May 22, 2018 | Written by: Max De Ycaza
Categorized: Agile Methods
Share this post:
Transformation in today’s business is rarely easy. But when changes must be made within an organization of well over 100,000 employees, it can be downright hard.
That’s exactly where IBM’s Global Technology Services (GTS) unit found itself two years ago. With a rapidly expanding global ecosystem and mounting IT complexity, the unit needed a new, innovative way to manage the growth. With the task at hand, GTS turned to its Technology, Innovation & Automation group which set out to develop a new, agile methodology.
What it created was called, Agile for Services, a new way of doing everything from development to servicing clients. The approach focused on tearing down walls – literally – and building collaborative spaces, building diverse teams, and keeping a sustainable pace that allowed teams to work intensely and collaboratively. As the methodology was adopted, projects were getting done faster and faster, and with higher customer satisfaction.
But product development is only part of what large IT departments do. It’s not even the biggest part of what they do; not even close. For the most part, IT departments keep the lights on, and keep already-developed business systems chugging along. What does agile do for this part of a CIO’s IT burden? Up until recently, the answer was “not much.”
Agile for product development is synonymous with iterative development, made famous by methods like XP, Scrum, and FDD (feature-driven development), and popularized into startup cultures by books like The Lean Startup, which made MVP- minimum viable product- a business meme.
Iterative development relies on gating the incoming work, allowing the team to focus on a small subset of tasks. This is called focusing on finishing. Teams are small, usually less than 10 people, and include all skill sets necessary to (theoretically) go from feature idea through development, and all the way to production deployment.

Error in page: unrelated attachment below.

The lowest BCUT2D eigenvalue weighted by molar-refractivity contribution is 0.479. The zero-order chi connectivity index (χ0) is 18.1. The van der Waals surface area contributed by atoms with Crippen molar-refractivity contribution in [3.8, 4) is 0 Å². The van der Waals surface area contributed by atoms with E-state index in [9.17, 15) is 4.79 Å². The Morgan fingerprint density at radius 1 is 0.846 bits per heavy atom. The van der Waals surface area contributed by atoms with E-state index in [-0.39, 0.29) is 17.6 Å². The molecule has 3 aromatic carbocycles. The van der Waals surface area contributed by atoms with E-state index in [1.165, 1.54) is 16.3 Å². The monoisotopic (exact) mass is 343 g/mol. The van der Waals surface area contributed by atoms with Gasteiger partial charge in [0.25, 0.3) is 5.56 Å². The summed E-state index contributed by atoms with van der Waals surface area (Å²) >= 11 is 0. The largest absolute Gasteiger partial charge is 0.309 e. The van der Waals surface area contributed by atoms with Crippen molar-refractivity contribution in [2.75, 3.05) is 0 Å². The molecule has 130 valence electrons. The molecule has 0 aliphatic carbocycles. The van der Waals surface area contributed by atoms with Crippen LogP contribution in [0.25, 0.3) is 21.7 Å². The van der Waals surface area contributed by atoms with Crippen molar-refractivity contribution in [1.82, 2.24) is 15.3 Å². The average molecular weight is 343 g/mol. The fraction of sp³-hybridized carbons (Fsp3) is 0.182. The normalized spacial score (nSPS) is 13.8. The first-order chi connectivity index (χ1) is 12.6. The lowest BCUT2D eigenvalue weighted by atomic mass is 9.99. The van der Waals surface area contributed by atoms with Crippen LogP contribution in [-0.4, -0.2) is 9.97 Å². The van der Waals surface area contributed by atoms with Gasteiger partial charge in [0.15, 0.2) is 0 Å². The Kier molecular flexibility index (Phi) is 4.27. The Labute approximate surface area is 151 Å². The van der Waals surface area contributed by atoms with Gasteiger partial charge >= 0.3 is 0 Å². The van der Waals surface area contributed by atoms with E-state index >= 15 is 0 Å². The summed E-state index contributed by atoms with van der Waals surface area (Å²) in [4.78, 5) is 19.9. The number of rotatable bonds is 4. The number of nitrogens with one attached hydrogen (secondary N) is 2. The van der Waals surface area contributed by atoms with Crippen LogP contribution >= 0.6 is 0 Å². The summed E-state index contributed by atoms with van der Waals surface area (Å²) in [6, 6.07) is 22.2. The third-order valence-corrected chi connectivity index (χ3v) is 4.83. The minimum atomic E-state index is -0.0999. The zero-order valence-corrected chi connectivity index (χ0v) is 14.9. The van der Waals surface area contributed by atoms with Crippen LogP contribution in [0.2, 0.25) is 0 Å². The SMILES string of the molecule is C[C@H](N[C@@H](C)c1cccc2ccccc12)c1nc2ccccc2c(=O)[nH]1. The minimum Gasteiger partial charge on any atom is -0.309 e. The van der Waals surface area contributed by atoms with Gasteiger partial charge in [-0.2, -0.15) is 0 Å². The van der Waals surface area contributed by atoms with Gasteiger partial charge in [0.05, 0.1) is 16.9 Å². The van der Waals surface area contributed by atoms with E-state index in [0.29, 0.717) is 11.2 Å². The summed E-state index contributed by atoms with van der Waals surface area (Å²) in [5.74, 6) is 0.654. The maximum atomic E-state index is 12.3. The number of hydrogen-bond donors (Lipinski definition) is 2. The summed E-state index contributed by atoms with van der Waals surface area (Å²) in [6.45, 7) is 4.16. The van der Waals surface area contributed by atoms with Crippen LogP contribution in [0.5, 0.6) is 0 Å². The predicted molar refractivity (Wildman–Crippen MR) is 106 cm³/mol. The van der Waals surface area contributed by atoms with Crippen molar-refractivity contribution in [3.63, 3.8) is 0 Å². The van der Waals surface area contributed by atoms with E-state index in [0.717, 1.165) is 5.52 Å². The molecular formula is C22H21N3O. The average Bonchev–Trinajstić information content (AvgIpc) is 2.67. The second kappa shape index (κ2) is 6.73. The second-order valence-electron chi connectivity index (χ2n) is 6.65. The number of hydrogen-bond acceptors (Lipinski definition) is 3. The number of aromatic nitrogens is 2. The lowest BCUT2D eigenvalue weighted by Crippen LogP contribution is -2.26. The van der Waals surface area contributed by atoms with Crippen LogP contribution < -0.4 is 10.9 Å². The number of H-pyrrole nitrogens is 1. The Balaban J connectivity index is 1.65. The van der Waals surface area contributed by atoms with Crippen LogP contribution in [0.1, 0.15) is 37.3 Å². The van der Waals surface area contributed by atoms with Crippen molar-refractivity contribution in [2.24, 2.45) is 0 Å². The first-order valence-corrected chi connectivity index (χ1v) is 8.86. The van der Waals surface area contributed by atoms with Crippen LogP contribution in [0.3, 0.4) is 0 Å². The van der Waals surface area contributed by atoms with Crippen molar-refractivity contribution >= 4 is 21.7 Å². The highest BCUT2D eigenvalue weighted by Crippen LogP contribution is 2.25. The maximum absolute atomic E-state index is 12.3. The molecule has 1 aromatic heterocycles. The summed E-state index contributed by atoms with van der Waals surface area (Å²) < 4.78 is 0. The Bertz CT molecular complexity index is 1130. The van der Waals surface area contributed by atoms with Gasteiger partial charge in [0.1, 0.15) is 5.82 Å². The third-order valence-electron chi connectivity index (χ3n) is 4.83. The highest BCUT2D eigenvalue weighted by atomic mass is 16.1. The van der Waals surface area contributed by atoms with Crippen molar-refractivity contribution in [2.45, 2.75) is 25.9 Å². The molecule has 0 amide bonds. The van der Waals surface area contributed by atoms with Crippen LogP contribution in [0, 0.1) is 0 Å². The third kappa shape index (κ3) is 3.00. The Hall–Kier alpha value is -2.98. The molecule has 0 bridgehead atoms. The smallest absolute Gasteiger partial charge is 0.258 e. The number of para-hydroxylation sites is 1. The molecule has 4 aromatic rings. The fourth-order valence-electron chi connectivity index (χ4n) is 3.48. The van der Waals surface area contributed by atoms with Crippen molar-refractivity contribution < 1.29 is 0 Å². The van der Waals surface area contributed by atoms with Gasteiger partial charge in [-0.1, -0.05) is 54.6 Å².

Every two weeks or so, the team picks a handful of items to focus on, and then they “sprint” to a finish line. At the end of the two weeks, they perform a “show and tell” of their progress to their customer (internal or external), and get immediate feedback on whether they’ve delivered what was asked, missed the mark completely, or somewhere in between. The next week, they sit down with their customer to hear what the current priorities are, and then estimate which aspects they can complete in the time allotted for their sprint. Once all are agreed, the team commits to the work, and begins.
Problem is, this doesn’t work for most IT departments, who must field daily trouble tickets, customer requests, security threats, network outages, infrastructure builds, maintenance, monitoring, plus large-scale projects, upgrades, and many small and medium-sized projects, often with the same staff! Exacerbating the situation is the demand from fast-moving agile development teams to deploy their MVPs quickly to production, in order to get fast customer feedback. But huge global enterprises were not built to be lithe production speedboats; they were built to be safe production aircraft carriers. The USS Nimitz turn does not on a dime.
This “back office” or “run the business” work, including deployments for development teams, is services work, not product work. CIOs need a way to deliver these IT services, including managed services, with just as much agility as the development teams deliver products, but not in a cookie-cutter way.
In this HBR-Analytic Services article, you can read about how the Agile@GTS team helped IBM’s largest business unit tackle this very problem, by transforming first their 115,000+ person internal IT services organization, and second, by helping several of their clients – large global Fortune 500 companies – do the same.
The Agile@GTS team developed Agile for Services™ to overcome this transformation challenge by working on a team-by-team and client-by-client basis to develop a “fit-for-purpose” framework that builds on multiple Agile practices and patterns, as well as Systems and Design Thinking. Read more in this HBR-Analytic Services article.